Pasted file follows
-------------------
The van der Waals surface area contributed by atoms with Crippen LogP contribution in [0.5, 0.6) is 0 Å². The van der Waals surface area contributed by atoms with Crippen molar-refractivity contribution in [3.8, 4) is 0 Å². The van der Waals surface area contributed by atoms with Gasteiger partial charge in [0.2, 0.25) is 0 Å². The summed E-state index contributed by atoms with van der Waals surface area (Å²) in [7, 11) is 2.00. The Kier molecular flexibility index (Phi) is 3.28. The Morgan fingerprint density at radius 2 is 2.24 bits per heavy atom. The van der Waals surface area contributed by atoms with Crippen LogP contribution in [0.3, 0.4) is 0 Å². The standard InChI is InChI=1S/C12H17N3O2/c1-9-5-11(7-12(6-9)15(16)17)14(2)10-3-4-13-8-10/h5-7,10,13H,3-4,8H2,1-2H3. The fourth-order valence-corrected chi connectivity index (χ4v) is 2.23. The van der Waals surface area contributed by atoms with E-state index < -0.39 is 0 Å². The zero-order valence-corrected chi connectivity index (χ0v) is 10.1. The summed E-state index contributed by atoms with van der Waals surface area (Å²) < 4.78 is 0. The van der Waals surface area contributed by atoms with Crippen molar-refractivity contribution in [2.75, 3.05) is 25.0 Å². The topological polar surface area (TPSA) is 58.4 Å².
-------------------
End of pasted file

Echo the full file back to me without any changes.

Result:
The van der Waals surface area contributed by atoms with Crippen LogP contribution in [0.5, 0.6) is 0 Å². The van der Waals surface area contributed by atoms with Crippen molar-refractivity contribution in [3.8, 4) is 0 Å². The van der Waals surface area contributed by atoms with Gasteiger partial charge in [0.2, 0.25) is 0 Å². The summed E-state index contributed by atoms with van der Waals surface area (Å²) in [7, 11) is 2.00. The Kier molecular flexibility index (Phi) is 3.28. The Morgan fingerprint density at radius 2 is 2.24 bits per heavy atom. The van der Waals surface area contributed by atoms with Crippen LogP contribution in [0.3, 0.4) is 0 Å². The standard InChI is InChI=1S/C12H17N3O2/c1-9-5-11(7-12(6-9)15(16)17)14(2)10-3-4-13-8-10/h5-7,10,13H,3-4,8H2,1-2H3. The fourth-order valence-corrected chi connectivity index (χ4v) is 2.23. The van der Waals surface area contributed by atoms with E-state index < -0.39 is 0 Å². The zero-order valence-corrected chi connectivity index (χ0v) is 10.1. The summed E-state index contributed by atoms with van der Waals surface area (Å²) < 4.78 is 0. The van der Waals surface area contributed by atoms with Crippen molar-refractivity contribution in [2.75, 3.05) is 25.0 Å². The topological polar surface area (TPSA) is 58.4 Å².